Article I, section 3, clause 4 of the Constitution designates the vice president as the Senate’s presiding officer. And Article I, section 5, clause 3 stipulates that any senator may call for a recored vote with a sufficient second (anywhere from 11 to 20 members depending on how many senators are present). When the Senate divides evenly on recorded votes, the Constitution empowers the vice president to cast the tie-breaking vote.


The Senate’s precedents include two examples of what happens when the vice president casts a tie-breaking vote in his or her capacity as the institution’s presiding officer. The vice president may say,

“Senators, on this question the yeas are ___ and the nays are ___. The Senate being equally divided, the Vice President votes in the ___ and the (proposition) is ___.”

The vice president may also say,

“The Senate being equally divided, the Vice President declares the (proposition) lost or disagreed to.”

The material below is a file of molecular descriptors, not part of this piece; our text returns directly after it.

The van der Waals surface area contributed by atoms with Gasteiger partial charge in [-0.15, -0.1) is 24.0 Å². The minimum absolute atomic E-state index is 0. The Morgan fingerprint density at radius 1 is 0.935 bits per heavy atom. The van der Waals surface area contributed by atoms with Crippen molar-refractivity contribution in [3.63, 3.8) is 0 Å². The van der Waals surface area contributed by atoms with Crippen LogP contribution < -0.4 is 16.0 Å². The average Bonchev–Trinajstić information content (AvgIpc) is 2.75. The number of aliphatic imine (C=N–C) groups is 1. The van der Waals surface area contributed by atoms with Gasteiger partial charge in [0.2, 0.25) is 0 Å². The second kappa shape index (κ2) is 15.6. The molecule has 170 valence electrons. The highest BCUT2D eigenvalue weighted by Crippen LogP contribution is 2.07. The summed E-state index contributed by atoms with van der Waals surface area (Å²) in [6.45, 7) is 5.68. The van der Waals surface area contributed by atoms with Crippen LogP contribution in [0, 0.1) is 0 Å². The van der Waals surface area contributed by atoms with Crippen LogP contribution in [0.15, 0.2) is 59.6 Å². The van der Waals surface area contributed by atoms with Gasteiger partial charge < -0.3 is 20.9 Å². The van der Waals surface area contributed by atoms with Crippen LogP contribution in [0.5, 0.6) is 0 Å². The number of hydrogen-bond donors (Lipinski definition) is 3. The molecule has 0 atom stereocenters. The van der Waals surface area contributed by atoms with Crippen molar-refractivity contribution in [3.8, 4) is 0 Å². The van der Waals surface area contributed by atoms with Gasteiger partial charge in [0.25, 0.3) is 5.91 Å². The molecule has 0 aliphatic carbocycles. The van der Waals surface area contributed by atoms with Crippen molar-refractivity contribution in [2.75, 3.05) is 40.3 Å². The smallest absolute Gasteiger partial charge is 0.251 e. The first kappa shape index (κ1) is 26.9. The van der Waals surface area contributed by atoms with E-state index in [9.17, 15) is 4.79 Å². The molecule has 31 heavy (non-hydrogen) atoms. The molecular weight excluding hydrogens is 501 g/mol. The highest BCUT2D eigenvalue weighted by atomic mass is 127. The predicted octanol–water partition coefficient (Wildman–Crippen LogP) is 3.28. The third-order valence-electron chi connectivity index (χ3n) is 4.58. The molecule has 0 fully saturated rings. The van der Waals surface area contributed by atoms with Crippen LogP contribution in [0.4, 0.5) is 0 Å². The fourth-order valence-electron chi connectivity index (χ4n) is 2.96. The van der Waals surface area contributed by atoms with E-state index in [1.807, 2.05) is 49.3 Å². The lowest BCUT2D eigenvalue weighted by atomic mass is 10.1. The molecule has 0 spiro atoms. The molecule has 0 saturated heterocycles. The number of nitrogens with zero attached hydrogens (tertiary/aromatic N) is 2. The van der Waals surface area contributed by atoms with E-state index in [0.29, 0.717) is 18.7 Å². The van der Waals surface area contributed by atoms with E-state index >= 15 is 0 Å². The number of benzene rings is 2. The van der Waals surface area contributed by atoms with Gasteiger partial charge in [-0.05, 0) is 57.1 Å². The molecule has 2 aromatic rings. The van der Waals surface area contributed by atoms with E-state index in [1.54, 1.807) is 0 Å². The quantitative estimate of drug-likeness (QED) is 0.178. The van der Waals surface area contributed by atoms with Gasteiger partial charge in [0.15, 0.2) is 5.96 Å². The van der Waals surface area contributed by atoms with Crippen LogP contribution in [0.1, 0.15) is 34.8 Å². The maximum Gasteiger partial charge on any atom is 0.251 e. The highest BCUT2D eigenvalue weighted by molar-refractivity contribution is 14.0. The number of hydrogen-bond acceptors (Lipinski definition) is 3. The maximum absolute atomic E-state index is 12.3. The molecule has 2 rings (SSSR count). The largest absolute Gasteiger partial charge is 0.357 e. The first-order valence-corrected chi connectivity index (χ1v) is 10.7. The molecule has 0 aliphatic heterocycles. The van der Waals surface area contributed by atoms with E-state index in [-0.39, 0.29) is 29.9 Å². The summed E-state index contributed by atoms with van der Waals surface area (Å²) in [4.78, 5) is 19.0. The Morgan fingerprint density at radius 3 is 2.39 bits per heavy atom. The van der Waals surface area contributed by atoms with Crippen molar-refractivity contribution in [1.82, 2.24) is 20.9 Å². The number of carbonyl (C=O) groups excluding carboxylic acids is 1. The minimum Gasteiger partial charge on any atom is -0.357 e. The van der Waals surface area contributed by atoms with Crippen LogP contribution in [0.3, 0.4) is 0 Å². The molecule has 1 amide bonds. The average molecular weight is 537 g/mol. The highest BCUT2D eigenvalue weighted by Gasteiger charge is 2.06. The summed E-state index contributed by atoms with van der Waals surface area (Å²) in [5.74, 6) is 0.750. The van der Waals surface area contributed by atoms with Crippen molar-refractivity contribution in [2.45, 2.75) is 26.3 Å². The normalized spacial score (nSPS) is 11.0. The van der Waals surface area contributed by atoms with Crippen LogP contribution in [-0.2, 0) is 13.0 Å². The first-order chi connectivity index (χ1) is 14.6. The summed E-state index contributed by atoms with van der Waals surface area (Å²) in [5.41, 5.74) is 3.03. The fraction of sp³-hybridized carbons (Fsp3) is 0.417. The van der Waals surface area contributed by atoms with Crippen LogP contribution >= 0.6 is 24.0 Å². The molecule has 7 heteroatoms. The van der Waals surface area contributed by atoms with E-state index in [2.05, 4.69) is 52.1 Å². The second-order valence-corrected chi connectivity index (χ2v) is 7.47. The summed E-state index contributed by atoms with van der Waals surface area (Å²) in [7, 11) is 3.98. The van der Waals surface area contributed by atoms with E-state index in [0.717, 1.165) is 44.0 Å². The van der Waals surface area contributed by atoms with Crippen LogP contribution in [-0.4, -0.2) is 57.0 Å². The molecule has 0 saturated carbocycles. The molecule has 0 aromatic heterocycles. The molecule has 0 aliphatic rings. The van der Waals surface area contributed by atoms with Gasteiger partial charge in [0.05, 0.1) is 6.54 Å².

The Constitution does not require the vice president to vote when the Senate is tied.


The Senate Historical Office maintains a list depicting the number of times vice presidents have cast tie-breaking votes in the Senate. According to the document, vice presidents have cast 268 tie-breaking votes in their capacity as the Senate’s presiding officer between 1789 and 2018.

The first tie-breaking vote cast by the vice president happened on July 18, 1789. (John Adams was the vice president at the time.) Vice President Mike Pence cast the last tie-breaking vote on December 21, 2018.

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